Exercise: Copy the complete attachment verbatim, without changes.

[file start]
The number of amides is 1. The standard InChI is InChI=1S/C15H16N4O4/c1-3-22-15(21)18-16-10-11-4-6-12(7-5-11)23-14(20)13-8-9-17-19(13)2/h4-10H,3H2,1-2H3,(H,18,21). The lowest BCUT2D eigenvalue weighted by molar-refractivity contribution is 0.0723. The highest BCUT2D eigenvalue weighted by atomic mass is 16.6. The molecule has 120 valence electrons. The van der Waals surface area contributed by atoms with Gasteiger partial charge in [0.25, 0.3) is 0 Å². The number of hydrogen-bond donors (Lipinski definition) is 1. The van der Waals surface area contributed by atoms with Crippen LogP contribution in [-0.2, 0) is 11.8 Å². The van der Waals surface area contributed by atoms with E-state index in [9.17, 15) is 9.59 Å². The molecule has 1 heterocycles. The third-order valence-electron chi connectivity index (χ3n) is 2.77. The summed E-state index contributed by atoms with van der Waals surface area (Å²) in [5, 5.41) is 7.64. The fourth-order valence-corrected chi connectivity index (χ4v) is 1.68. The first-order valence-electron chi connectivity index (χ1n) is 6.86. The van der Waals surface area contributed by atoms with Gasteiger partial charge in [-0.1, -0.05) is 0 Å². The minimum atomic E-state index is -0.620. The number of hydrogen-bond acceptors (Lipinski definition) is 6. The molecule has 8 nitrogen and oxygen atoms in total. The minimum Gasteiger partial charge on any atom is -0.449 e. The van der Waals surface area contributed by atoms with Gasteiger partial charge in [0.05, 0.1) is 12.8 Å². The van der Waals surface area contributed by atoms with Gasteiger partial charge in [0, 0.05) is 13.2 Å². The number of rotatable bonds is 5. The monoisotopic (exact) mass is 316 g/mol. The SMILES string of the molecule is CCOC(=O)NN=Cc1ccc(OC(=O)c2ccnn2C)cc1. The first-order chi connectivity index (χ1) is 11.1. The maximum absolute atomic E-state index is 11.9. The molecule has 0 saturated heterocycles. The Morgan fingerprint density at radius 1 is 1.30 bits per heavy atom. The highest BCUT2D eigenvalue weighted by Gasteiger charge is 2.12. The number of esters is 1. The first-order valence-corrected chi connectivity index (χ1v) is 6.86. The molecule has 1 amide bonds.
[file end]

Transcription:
The number of amides is 1. The standard InChI is InChI=1S/C15H16N4O4/c1-3-22-15(21)18-16-10-11-4-6-12(7-5-11)23-14(20)13-8-9-17-19(13)2/h4-10H,3H2,1-2H3,(H,18,21). The lowest BCUT2D eigenvalue weighted by molar-refractivity contribution is 0.0723. The highest BCUT2D eigenvalue weighted by atomic mass is 16.6. The molecule has 120 valence electrons. The van der Waals surface area contributed by atoms with Gasteiger partial charge in [0.25, 0.3) is 0 Å². The number of hydrogen-bond donors (Lipinski definition) is 1. The van der Waals surface area contributed by atoms with Crippen LogP contribution in [-0.2, 0) is 11.8 Å². The van der Waals surface area contributed by atoms with E-state index in [9.17, 15) is 9.59 Å². The molecule has 1 heterocycles. The third-order valence-electron chi connectivity index (χ3n) is 2.77. The summed E-state index contributed by atoms with van der Waals surface area (Å²) in [5, 5.41) is 7.64. The fourth-order valence-corrected chi connectivity index (χ4v) is 1.68. The first-order valence-electron chi connectivity index (χ1n) is 6.86. The van der Waals surface area contributed by atoms with Gasteiger partial charge in [-0.1, -0.05) is 0 Å². The minimum atomic E-state index is -0.620. The number of hydrogen-bond acceptors (Lipinski definition) is 6. The molecule has 8 nitrogen and oxygen atoms in total. The minimum Gasteiger partial charge on any atom is -0.449 e. The van der Waals surface area contributed by atoms with Gasteiger partial charge in [0.05, 0.1) is 12.8 Å². The van der Waals surface area contributed by atoms with Gasteiger partial charge in [0, 0.05) is 13.2 Å². The number of rotatable bonds is 5. The monoisotopic (exact) mass is 316 g/mol. The SMILES string of the molecule is CCOC(=O)NN=Cc1ccc(OC(=O)c2ccnn2C)cc1. The first-order chi connectivity index (χ1) is 11.1. The maximum absolute atomic E-state index is 11.9. The molecule has 0 saturated heterocycles. The Morgan fingerprint density at radius 1 is 1.30 bits per heavy atom. The highest BCUT2D eigenvalue weighted by Gasteiger charge is 2.12. The number of esters is 1. The first-order valence-corrected chi connectivity index (χ1v) is 6.86. The molecule has 1 amide bonds.